Oh, and as you might or might not be aware, Bobby Jindal tried to force through exactly this in Louisiana last month, only to be thoroughly humiliated as both the public and his own party turned strongly against his plans as soon as he had to reveal the dystopian cuts necessary to balance his budget with no income tax. As it happens, Republican budget math is astoundingly unpopular, even among Republicans, if the numbers actually have to add up. I'm guessing that's why you didn't even try.
The state income tax makes up 44.6% of the state's general fund, compared to 2.3% produced by the corporate income tax. We are required to balance the budget by state law. How were you planning to compensate for the loss of nearly half our revenue? Are you planning huge tax increases on businesses? I assume not. Does the magic confidence fairy of tax cuts double our sales tax revenue? Or is the idea that we simply make massive cuts in revenue first and then the massive cuts to our underfunded schools (47.2% of the general fund's spending) and our already brutally stingy social services (another 23.8%) follow later once we've turned out our pockets and found no way to pay for them? Don't you think this is something you should have addressed in your article?
Have you never voted before, Pronghorn? The Working Families Party has a candidate in just about every election here. If it's an Alvin Greene/Ben Frazier situation, as it regrettably so often is, they run their own third-party candidate, but often they give their endorsement to the Democratic candidate. It's called fusion voting, and a number of states have it. It allows third parties to receive support without their torpedoing the candidates that are their clear second choice (and I'd like to note, to all those haters on the Green Party posts here, that that candidate got as I repeatedly predicted far less than 1% of the vote, as they always do).
"Why should the Green Party and its candidates silence themselves by not running and thus perpetuate a continuation of the current lesser of two evils system?"
Because making it more likely that Republicans get elected directly makes the country and its citizens worse off. You know it, Republicans certainly know it, and they're laughing themselves silly every time there's a Green Party flareup. We already endured eight years of Bush due to attitudes like yours. If you care so much about progressive policy, try steering the party that can actually win elections and govern into a more progressive direction. You didn't bother running a progressive primary candidate, though, did you?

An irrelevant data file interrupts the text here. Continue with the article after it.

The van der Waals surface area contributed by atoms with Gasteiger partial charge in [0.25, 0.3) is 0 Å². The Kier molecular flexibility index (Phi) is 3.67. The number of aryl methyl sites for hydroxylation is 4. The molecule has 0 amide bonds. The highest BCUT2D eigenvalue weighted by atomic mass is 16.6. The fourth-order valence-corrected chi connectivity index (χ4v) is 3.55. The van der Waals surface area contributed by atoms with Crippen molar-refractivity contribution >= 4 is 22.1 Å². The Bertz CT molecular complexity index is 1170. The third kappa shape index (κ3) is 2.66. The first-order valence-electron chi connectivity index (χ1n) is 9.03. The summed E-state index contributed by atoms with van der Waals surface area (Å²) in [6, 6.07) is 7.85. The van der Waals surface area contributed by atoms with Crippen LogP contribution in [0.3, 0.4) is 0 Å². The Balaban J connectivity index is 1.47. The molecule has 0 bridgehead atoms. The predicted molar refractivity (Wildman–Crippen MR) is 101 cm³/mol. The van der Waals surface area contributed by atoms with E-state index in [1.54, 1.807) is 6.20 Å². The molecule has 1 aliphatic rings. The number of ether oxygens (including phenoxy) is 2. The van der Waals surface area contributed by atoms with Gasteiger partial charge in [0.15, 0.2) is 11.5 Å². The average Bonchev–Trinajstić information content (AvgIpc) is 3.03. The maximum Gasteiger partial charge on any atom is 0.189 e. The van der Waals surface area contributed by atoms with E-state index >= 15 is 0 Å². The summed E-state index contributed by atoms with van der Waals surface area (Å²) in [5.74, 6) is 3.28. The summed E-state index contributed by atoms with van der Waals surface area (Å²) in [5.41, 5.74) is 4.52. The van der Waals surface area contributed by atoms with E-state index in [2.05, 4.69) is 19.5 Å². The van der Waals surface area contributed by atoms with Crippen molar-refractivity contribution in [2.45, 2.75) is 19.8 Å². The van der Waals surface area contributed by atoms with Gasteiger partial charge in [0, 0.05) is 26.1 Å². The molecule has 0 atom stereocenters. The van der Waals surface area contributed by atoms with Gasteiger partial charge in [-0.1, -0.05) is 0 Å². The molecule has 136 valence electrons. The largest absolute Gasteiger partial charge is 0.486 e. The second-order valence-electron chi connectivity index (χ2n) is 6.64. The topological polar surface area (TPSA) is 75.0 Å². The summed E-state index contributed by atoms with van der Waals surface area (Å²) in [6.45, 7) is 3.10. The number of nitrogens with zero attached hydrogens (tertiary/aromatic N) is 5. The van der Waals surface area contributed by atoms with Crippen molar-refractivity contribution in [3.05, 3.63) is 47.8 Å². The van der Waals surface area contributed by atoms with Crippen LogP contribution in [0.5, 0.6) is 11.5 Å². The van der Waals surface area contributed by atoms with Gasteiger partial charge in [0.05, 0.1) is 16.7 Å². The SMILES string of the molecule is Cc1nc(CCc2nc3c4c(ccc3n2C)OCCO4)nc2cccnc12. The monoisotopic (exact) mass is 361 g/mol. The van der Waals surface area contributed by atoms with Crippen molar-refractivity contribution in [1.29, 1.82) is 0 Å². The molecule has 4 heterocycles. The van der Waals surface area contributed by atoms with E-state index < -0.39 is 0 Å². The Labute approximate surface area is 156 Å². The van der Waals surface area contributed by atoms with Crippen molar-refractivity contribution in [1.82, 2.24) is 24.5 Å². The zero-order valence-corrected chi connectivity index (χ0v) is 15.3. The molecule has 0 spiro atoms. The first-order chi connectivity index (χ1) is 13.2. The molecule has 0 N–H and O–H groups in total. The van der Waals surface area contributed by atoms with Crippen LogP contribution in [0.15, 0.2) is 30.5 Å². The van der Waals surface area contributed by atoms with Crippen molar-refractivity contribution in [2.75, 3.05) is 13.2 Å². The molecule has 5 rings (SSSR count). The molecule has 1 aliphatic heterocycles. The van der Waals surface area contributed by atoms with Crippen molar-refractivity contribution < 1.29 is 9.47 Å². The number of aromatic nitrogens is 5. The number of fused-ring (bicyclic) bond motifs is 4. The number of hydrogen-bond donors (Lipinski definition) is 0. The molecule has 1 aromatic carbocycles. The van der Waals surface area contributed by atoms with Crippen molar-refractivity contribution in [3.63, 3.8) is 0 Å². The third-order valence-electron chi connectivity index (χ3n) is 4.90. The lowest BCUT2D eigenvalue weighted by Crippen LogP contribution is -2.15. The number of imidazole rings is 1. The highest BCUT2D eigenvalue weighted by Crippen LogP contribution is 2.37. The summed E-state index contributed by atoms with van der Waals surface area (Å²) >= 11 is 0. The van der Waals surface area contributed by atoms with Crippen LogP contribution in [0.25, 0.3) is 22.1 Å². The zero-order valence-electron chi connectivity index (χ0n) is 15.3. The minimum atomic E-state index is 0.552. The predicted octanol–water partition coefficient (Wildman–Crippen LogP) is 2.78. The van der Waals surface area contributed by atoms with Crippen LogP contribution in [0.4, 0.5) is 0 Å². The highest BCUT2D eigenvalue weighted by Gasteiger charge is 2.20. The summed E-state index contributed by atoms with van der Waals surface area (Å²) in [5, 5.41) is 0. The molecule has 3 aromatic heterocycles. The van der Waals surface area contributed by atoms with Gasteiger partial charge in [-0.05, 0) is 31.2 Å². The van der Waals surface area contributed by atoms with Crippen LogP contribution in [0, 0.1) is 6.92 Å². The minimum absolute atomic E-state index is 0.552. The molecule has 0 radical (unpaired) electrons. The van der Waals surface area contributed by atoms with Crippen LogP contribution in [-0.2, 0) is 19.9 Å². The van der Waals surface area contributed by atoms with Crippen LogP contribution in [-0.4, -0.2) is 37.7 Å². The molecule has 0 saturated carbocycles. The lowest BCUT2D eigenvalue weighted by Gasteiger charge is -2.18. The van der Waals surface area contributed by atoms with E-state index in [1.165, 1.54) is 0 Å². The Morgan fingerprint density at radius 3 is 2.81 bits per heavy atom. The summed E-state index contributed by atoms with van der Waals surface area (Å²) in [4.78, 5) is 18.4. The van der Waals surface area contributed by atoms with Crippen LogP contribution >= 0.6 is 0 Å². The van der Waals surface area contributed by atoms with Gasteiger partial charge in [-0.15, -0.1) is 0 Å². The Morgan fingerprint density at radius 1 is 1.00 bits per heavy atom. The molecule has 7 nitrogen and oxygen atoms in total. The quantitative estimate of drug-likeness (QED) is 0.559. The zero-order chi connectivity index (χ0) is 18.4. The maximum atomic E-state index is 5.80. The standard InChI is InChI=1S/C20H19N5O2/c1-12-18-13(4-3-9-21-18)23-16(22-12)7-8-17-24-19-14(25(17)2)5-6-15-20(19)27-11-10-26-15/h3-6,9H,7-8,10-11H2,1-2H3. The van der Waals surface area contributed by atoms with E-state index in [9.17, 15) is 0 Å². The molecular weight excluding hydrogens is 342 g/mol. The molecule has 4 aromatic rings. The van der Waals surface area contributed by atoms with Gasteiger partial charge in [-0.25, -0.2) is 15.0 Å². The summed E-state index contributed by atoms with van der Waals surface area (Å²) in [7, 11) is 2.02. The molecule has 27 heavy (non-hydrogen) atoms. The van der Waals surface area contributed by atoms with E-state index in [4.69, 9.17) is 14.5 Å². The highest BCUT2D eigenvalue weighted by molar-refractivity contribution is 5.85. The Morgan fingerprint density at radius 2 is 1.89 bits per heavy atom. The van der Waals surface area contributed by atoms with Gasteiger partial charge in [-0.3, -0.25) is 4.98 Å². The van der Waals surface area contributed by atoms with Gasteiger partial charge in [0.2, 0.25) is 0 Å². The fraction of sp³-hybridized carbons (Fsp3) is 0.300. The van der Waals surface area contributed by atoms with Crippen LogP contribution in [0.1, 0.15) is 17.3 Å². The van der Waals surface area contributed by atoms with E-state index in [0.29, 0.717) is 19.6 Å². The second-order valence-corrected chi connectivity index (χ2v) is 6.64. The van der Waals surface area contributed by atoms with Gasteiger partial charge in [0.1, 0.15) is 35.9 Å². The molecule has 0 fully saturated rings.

"Adam83 appears not to have read the details of the poll that included Eugene Platt. It showed that 5% of the 2012 Romney voters intend to vote for Platt, but only 1% of the 2012 Obama voters intend to do that."
I read the crosstabs. I'm sure Mr. Platt is quite eager to appeal to his legions of Romney voters who strongly disagree with just about every single one of his stances but hate Sanford so much they'll tell a pollster they'll vote for literally anyone who isn't him or a Democrat. But they won't. They'll stay home or reluctantly vote for Sanford - you'll notice Sanford's entire strategy at this point is just to say Pelosi as many times as possible hoping to get said people to hold their nose and head to the booth. As I said, polls always significantly overestimate third-party support. You've given no reason at all why we should include in debates every goofy extremist who pays the filing fee when they have no actual campaign or support to speak of. The 15% requirement is there for a reason - so the debate lets us actually focus on the candidates with real campaigns instead of being hijacked by buffoons who inevitably end up with 1-2% of the vote, as Mr. Platt almost certainly will. Plenty of third-party candidates in all types of races have met this requirement. Mr. Platt isn't remotely close, it's not a three-way race, and he knows it and is just whining to try to get some free publicity.
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